Choosing better New Year's resolutions
In high-performance sports, and in the corporate world, the SMART framework is well known as a useful tool for goal setting. But what does it mean, and why should we want to be SMART-er about our own goals? Sport psychologist Helen Davis puts the framework into the context of traditional new year's resolutions, to explain how we can maximise our chances of achieving the goals we choose.
Losing weight, getting fit, stopping smoking - all well known new year’s resolutions. But how good are these goals? ‘Getting fit’ is rather vague - what does that mean, how do we know that we’ve achieved that goal? Stopping smoking is very black and white - there’s only one outcome that would count as success, and even good progress towards that goal, without fully quitting, would technically be breaking that resolution. Using the example of ‘getting fit’, Helen explains each component of the SMART framework, a tool for setting specific, measurable, achievable, realistic, and time-bound goals:
First up is specific: “What do you mean by getting fit? How can you provide some kind of clarity on what that really means?” Does it mean how you look, how quick you are in a specific sport, or how you perform on a fitness test? Is it about finding day to day physical tasks easier, or being able to take the stairs up to your sixth floor office?
Is the goal measurable? What are the “specific criteria that measure your progress towards the accomplishment of that goal”? Is getting fit measured by how far you can run, how much you can squat, how quickly you can cycle to work? Is it measured by your heart rate, your aerobic capacity, your body fat percentage?
Is the goal achievable? Challenging goals aren’t necessarily bad, and neither are comfortable goals. But if the goal isn’t achievable, it can be demoralising. “If we're constantly striving for something that we don't achieve, we can easily lose motivation.”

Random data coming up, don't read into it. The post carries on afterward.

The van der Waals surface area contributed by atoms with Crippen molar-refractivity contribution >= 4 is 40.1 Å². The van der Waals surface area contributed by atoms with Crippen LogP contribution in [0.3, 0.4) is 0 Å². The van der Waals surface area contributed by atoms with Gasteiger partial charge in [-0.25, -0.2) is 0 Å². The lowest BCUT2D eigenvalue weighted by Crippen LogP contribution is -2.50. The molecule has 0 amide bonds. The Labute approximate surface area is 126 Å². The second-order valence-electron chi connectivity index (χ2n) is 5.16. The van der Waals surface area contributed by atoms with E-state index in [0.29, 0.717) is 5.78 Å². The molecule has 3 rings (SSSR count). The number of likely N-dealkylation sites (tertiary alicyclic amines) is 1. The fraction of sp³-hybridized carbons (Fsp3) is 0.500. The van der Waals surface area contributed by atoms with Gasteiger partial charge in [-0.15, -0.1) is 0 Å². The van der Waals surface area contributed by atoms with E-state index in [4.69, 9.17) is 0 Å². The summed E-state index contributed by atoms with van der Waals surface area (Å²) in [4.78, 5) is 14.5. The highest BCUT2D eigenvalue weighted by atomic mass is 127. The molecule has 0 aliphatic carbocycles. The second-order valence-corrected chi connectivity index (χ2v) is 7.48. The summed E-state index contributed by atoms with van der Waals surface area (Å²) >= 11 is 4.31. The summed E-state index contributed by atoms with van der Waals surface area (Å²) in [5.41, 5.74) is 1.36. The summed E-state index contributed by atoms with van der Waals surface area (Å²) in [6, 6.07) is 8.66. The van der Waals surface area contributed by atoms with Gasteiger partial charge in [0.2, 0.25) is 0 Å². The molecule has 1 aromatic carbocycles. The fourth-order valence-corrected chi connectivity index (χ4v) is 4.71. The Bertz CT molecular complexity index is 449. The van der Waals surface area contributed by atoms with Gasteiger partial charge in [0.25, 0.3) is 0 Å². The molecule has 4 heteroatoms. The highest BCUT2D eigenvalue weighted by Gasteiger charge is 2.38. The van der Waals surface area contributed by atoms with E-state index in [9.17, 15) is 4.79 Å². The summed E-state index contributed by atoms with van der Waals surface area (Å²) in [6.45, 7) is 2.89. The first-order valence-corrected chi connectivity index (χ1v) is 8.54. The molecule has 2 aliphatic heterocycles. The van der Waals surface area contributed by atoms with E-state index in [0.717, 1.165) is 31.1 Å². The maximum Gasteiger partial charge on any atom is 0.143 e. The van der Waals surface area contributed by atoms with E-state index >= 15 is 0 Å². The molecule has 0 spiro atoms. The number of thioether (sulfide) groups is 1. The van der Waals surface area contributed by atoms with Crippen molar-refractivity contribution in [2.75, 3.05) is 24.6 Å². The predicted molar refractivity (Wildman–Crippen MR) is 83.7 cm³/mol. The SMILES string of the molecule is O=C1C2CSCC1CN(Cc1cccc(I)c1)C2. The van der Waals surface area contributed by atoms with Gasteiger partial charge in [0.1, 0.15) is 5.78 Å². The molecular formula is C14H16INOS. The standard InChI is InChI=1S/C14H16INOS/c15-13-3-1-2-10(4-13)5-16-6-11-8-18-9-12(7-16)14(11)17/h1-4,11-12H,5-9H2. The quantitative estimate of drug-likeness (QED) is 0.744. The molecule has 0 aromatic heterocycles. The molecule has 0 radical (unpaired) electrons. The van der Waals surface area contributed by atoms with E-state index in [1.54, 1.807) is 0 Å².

Is deciding to run 50km a week, or to exercise every day realistic? “Life will get in the way. Stuff can happen that can mean that it doesn't happen every day. So I think having some flexibility within what you decide to do is really important.”
When do we want to achieve our goal? In a week, in a month, in a year? “Think about a start date, think about a target date, so that you can then assess and review as you go along.”
So what would ‘getting fit’ look like as a SMART goal? Helen likes the example of setting a target time for running a 5km. Setting a date for when that target should be achieved, and measuring progress by running a 5km every week, and tracking the time progress. “I like the sound of the progress[ion] of doing one each week, seeing how I'm going, reviewing it. It may be that that goal could be altered. And it may be that in the course of your timeframe that you think actually, I'm doing really well with this. And it may be that you want to change that time.”
Flexibility, being able to adjust for life circumstances, and adjust the end goal either to make it slightly more challenging, or slightly more achievable is important too. “[Your goals] don't have to be set in stone. You don't want them to be burdens around your neck.”
Helen thinks enjoying the process makes a big difference. “The process along the way is actually where you can gain a lot of the big wins, in a whole manner of different aspects of the journey that you're on to try and achieve the goal. Yes, of course, the outcome is going to be exciting, but you don't know if you're going to achieve it. So enjoying it along the way means that I think probably you're more likely to achieve it because you're enjoying the process and hopefully having fun too.”
At the end of the day, does having a SMART goal make you more likely to achieve it? Well, maybe not by the goal choice itself, though it makes sense that a realistic goal is more likely to be achievable than an unrealistic one! Instead, perhaps you’re more likely to achieve it because you’ve spent more time thinking about the specifics of your goal and your motivations. Perhaps it’s the time that you invest that is what will make the difference, whether that be by thinking about how to make your goals smarter, or just by thinking in more detail about the support you need to give you the best possible chance of success.